COLUMNIST KEN BUCKLEY
FA Cup replay and a derby to boot and this just had to be a special Goodison night. From early on the pubs were buzzing and on my walk to the ground the atmosphere was already electric with songs and chants raising the temperature of a chilly winter's night.
The Blue fans were looking for nothing but a home win and the mood they were in nothing was going to stop them.
The bulk of the crowd were unusually in the stadium with time to spare and although a bigger than usual contingent of Reds were in due to cup regulations they never were going to stand a chance when it came to the wall of sound.
The teams came out and Z Cars was almost inaudible such was the roar of the Blues assembled.
Normally, I would now go into match report mode but this was different, Goodison was a bear pit and from the off both sets of players seemed affected by the partisan nature and the tone of the play reflected this. In the first fifteen we had Alonso firing just wide and a roar from the Evertonians fit to welcome a win as Gerrard limped off. He was left in no doubt of the regard he is held in by the Blue faithful.
The rest of the half was a hotch potch of unconvincing play and bookings for both Cahill and Pienaar (his fifth so a suspension) many stoppages and complaints from both sets of fans about the refereeing which indicates he was doing ok in the circumstances and the half ended in this vein.
The second half started as the first had ended with muscle being preferred to joined up play.
Lucas and Neville quickly went into the book, Fellaini who was having the nightmare of nightmares was hauled of in favour of Gosling just some seven minutes in. I hope the lad was injured as he had been more of a 15pence player rather than a 15 million pounder.
This called for a reshuffle and both Arteta and Osman shared second striker role variously but to lttle effect amid the helter-skelter that was posing as a football match.
It took until the hour mark for the first serious attempt on goal as Jags made a mess of things by sloppily conceding possession to Alonso who put Riera in only for Howard to hurtle from his line to block the shot for a corner.It was also at this point that Rodwell was introduced to replace Pienaar who had buzzed and worked but always seemed weak in this red hot encounter.
We now had two holding mid-fielders so Arteta pushed on and was instrumental in fashioning the one real move of the game when he found Cahill with an excellent pass, Cahill pushed the ball first time into the path of Osman who from the angle of the six-yard box thumped a post when he should have scored.
The last fifteen minutes and we were looking the more likely and this was helped along when Lucas was shown a second yellow for cynically upending Lescott and the Blues assembled waved him bye-bye.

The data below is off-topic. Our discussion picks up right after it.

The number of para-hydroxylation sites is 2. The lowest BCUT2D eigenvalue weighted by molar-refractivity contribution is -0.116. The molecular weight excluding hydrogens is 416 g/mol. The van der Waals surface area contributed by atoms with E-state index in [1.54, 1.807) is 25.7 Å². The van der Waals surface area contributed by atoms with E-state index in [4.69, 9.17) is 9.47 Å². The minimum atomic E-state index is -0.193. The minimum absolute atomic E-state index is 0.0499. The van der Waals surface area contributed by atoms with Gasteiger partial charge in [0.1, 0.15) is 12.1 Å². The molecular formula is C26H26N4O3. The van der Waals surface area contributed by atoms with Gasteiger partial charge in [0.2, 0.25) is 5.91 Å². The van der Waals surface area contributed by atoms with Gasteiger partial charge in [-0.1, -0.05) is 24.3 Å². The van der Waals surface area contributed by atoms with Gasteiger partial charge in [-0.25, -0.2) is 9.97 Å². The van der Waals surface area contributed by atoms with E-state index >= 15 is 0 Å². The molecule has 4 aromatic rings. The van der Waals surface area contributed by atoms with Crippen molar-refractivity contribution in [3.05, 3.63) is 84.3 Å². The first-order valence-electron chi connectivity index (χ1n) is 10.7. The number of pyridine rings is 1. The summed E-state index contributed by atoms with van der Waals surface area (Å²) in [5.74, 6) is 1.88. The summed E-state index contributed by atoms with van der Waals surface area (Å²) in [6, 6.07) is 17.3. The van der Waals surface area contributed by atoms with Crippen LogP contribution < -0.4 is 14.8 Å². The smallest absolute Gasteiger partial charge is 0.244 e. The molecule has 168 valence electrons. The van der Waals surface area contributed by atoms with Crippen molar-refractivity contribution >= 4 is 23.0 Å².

As the half ended we had managed only a long range tame effort from Rodwell.
The first period of extra time again brought more of the same with the highlite being when Osman shot and Reina could only parry it away but he recovered quickly to deny Gosling.
Torres was withdrawn to the sound of 'Ladyboy' echoing around Goodison and the the lesser seen Van de Meyde replaced Neville.
The second period of extra time was notable for one excellent piece of play that saw Van de Meyde put clear on the right and his excellent cross eluded a few heads and fell for Gosling.
He moved the ball from his left foot to right and then curled a shot passed Reina and in off the post.
The noise was above legal limits as all celebrated, just two minutes to go and we avoided the curse of Villa and Arsenal to set up the party of parties at the whistle.
The streets around the ground were full of songs and chants, people hugged, stray reds were berated although there were not many of those as there was a mass exodus from their enclosures as Gosling's shot hit the net.
Back to my watering hole and the red dolly-wearing the obligatory Liverpool badges who both served me and told me we had no chance pre-match also served me (minus badges) post-match and didn't speak. It said it all.
Overall, I thought it was a game that will have no bearing on any other that we play as it was more of a local difficulty than a football match in it's true sense.
My man of the match amid all the mayhem was Lescott who remained imperious and level headed throughout. Rodwell handled the occasion with an aplomb that suggests a bright future indeed and Gosling will become part of Goodison folklore as well as showing promise for one just turned nineteen.
Big Vic must be reflecting on his enforced absence after such a night and from what I read in the Echo I can only conclude that he must be a sandwich short of a picnic.
After all the songs and chants I have heard tonight I will leave you with the one still going around in my head.
Super, super Dan
Super Danny Gosling.
See you Saturday.
UP THE BLUES
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